Head Start. Title I of the Elementary and Secondary Education Act. Welfare reform.

(January 2001) With funding for all these programs linked to estimates of poverty published by the U.S. Census Bureau, the agency is drawing on several types of data to refine and update its numbers between censuses.

In November, the Census Bureau released 1997 estimates of income and poverty for every state and all U.S. counties, along with estimates of poverty and population for the country’s 15,000 school districts. These estimates, produced by the Small Area Income and Poverty Estimates (SAIPE) program, include:

  • the number and percentage of poor people (for states and counties)
  • the number and percentage of poor people under age 18 (for states and counties)
  • the number and percentage of poor children under age 5 (for states)
  • the number and percentage of children ages 5 to 17 living in poverty in a household headed by a relative (for states, counties, and school districts)
  • median household income (for states and counties)
  • the number of children ages 5 to 17 in poverty (for school districts).

The publication of the SAIPE estimates means that there are now three “official” sources of poverty data: the decennial census, the Current Population Survey (CPS), and SAIPE. But the SAIPE numbers are the official ones for counties and smaller jurisdictions. In fact, they are the only reliable local area poverty figures available between censuses. The Census Bureau produces state-level SAIPE estimates for every year, while county and school district estimates are done for odd-numbered years. At the state level, SAIPE estimates have another advantage: They are more accurate than state estimates based on multiyear CPS averages.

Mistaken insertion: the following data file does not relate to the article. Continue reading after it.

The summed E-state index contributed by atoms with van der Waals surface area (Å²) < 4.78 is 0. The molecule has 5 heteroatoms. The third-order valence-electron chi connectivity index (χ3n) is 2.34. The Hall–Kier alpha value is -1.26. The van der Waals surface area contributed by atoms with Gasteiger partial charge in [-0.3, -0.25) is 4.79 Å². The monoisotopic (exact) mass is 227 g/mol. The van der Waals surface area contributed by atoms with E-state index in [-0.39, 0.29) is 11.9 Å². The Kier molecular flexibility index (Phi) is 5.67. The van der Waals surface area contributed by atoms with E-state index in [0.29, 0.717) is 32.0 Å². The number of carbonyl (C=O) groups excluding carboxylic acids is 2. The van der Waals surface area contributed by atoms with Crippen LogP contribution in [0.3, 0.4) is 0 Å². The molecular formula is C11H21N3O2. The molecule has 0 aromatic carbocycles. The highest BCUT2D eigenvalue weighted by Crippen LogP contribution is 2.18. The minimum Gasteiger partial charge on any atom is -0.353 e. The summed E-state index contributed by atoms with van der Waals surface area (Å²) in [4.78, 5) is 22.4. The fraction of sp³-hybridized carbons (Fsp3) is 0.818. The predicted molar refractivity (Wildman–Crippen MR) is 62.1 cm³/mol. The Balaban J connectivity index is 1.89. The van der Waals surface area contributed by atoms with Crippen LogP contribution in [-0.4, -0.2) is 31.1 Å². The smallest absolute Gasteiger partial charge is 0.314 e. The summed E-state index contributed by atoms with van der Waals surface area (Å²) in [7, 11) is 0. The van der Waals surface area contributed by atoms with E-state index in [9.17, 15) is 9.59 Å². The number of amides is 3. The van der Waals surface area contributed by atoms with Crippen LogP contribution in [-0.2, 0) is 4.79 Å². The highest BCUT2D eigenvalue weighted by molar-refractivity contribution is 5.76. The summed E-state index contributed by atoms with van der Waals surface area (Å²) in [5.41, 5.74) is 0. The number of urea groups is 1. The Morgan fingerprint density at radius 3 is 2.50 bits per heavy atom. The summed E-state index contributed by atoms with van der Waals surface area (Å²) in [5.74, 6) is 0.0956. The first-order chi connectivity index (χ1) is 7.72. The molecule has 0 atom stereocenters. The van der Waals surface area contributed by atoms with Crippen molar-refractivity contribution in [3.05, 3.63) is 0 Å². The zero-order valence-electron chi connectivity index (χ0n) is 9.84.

Percent of People in Poverty by State, 1997

Source: U.S. Census Bureau.

SAIPE statisticians produced their estimates for 1997 by combining results from the Current Population Survey with data from federal individual income tax returns, administrative records on food stamps, and 1990 decennial census figures. They derived school district estimates by combining 1990 census data for school districts with 1997 county poverty and population estimates.

To reduce sampling variability for the CPS estimates of income and poverty for counties, SAIPE staff compute three-year weighted averages centered on the nominal estimation year. For example, to estimate income and poverty for 1997, the SAIPE program uses weighted averages of income data from the March 1997, March 1998, and March 1999 CPS surveys. That is why the estimates for 1997 could not be derived until data from the March 1999 CPS survey became available.

The latest results, along with 90 percent confidence intervals showing their variability, appear in the figure above.

For more information on SAIPE, visit the Census Bureau’s website: www.census.gov/hhes/www/saipe.html.